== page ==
Climate change increased chance of record rain in Louisiana last month by at least 40 per cent, new attribution study says
A joint study by scientists from the US National Oceanic and Atmospheric Administration (NOAA) and the World Weather Attribution (WWA) programme has found human-caused climate warming increased the chances of the “historic heavy-rain event” that triggered lethal floods in Louisiana last month by a minimum of 40 per cent.
The single most likely impact of climate change, however, was “a near doubling of the odds” for the storm.
“We found human-caused, heat-trapping greenhouse gases can play a measurable role in events such as the August rains that resulted in such devastating floods,” said NOAA’s Karin van der Wiel, the lead author, in a press release yesterday announcing the study.
The models used showed the ‘return period’ (average occurrence over a relatively long time period) for extreme rain like the August downpours in Louisiana had decreased from 50 to 30 years.
“The results were consistent using observational data and climate models,” the NOAA press release said.
‘Attribution information is critical to insurers,
policy-makers, engineers and emergency managers’
“This was by far the hardest fast-attribution study we have done, given all the different small-scale weather types that cause precipitation in the region,” according to Geert Jan van Oldenborgh of the Royal Netherlands Meteorological Institute, a WWA partner.
“It was encouraging to find that our multi-model methods worked, even for such a complicated case.”
In his report on the study yesterday, Associated Press science writer Seth Borenstein said the AP had “contacted 11 outside experts and most of them praised the science and conclusions of the study”.
Heidi Cullen, chief scientist at Climate Central, the WWA lead agency, said: “Extreme event attribution analyses are meant to characterize the changing nature of weather risk.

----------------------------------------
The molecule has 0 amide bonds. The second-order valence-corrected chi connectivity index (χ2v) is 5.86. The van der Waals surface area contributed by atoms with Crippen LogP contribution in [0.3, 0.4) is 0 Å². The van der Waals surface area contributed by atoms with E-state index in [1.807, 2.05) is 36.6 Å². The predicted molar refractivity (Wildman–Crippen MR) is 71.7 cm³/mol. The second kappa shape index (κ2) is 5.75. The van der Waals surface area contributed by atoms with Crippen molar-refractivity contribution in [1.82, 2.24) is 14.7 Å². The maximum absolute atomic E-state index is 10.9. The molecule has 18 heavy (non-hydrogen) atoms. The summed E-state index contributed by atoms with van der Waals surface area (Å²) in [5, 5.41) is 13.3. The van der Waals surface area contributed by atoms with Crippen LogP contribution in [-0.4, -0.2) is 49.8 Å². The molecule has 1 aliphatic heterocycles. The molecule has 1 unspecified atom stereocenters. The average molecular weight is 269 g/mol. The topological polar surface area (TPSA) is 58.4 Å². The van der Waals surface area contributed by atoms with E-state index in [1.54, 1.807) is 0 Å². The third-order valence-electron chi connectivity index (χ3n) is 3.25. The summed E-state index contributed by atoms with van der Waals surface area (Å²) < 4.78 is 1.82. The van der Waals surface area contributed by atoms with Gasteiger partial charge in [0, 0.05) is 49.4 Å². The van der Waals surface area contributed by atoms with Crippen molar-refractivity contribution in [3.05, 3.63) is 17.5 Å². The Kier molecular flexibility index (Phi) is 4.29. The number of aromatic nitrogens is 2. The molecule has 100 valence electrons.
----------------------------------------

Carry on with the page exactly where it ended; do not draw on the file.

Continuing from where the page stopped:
“The information is critical to insurers, policy-makers, engineers and emergency managers as they work to make communities more resilient.”
The August storm began when a low-pressure system carrying moisture from an unusually warm Gulf of Mexico stalled over south Louisiana, leading to record precipitation around Baton Rouge – the state’s capital and second-largest city.
Maarten van Aalst, Director of the Climate Centre, another WWA partner, said the South Louisiana event had “serious implications” for residents, government, the humanitarian system and the insurance industry.
“This type of event is now more frequent, and that reality may suggest how we need to prepare.
“To understand the future better we need information about past extreme-events and also about how risks are changing; and incorporate both into planning.
“That way we could limit potential impacts and hope for a less hazard-prone future.
In its most recent press release late last week on its own response in Louisiana, the American Red Cross said it was starting recovery casework, and would be providing financial assistance of US$125 a person to some flood-affected people.
The new support was getting underway “even as Red Cross volunteers continue to operate shelters, serve meals and distribute critical relief supplies across much of Louisiana – support that will continue for the coming weeks,” the release said.
As of last Saturday, the American Red Cross and its local partners had provided nearly 70,000 overnight stays in emergency shelters, 900,000 meals and snacks, and just over 540,000 relief items, among other assistance.
An aerial view shows flooding and devastation in Baton Rouge in mid-August, where the US military rescued residents and provided relief. (Photo: Petty Officer Melissa Leake/US Coast Guard via Department of Agriculture)